As Sanjana continues adapting to the college game, scores of girls and Indian aunties message her for advice on how to take their own game to the next level. She believes parents in India are beginning to understand the opportunities basketball can offer.

“Parents in India are kind of strict and they don’t want you to go away from home,” she said. “They are beginning to understand the opportunities, you know, like getting a world-class education for free and the opportunity the U.S. provides.”  

Sanjana Ramesh

Courtesy of Maria Saldivar/NAU Athletics

Despite the fanfare, Sanjana admits there are tough moments where she misses her family and says being a role model for the next generation can be overwhelming at times. 

“When you see the competition around you, they are so much better (than players in India),” she said. “My teammates sometimes are so much better because they have played with trainers, they’ve had these facilities their whole lives. They don’t know that I haven’t had that so they don’t understand my story. Sometimes I feel like I don’t belong here. I’m scared, especially when I go back to India, I have to prove that I earned this.”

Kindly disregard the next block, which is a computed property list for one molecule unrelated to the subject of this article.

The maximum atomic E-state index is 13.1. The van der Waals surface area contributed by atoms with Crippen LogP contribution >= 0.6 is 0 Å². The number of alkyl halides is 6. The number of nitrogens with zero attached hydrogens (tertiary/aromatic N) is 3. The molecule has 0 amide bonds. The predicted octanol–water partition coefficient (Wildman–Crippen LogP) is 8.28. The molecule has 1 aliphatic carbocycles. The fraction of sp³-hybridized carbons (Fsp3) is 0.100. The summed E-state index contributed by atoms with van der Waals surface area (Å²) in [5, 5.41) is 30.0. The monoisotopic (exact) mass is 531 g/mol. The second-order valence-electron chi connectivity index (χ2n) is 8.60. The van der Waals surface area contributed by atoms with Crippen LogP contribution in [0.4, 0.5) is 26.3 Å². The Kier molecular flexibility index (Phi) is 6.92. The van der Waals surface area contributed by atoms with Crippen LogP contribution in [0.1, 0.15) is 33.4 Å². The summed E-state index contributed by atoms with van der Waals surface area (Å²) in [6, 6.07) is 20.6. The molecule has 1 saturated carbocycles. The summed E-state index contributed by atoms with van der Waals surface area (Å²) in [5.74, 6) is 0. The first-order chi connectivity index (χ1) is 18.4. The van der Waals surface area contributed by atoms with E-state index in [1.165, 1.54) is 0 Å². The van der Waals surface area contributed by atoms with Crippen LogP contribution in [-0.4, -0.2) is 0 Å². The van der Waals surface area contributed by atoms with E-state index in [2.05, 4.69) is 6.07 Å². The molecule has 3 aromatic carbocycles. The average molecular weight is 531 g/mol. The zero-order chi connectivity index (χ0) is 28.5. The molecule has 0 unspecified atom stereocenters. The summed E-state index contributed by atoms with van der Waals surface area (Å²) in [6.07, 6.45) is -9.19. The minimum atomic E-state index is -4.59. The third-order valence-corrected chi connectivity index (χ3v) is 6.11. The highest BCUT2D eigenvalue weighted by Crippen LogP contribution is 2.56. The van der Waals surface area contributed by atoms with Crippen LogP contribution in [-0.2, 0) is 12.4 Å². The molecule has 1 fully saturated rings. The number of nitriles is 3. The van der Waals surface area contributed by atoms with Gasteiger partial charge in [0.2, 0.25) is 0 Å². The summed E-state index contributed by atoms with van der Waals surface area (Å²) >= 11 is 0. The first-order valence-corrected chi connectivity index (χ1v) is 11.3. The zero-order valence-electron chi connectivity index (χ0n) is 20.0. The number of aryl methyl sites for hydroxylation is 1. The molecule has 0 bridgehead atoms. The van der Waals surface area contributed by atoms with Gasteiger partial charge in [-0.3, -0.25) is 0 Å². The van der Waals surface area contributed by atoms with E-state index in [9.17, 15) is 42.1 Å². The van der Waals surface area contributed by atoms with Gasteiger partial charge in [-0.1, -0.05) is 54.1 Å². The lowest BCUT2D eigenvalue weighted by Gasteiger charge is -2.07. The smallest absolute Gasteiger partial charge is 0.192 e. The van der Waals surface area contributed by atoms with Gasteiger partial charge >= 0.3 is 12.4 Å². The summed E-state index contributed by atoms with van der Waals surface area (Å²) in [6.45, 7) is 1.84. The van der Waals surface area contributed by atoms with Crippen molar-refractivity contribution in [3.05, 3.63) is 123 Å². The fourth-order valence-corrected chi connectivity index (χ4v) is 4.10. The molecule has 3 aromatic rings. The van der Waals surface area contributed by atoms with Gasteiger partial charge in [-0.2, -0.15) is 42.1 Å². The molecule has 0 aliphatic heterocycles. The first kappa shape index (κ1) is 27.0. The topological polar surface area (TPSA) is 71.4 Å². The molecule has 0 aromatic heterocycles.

Sanjana dreams of following in the footsteps of her idol, Sue Bird, and hopes to become the first Indian woman to play in the WNBA. If that doesn’t pan out, she hopes to play somewhere professionally. In school, she has turned into a diligent student, aiming for a 4.0 GPA. When her playing days are over, she hopes to help grow the game of basketball for women throughout India. 

“Honestly, If I could choose I wouldn’t choose to be the second, I might have chosen to be the fifth,” Sanjana admitted. “That way it’s not a lot of pressure and I can learn a lot from people who have already been there. But now it’s only me, and I’m guiding people through the journey. I mean someone has to do that job and somebody has to fill those shoes and I am grateful for the opportunity to help other people.”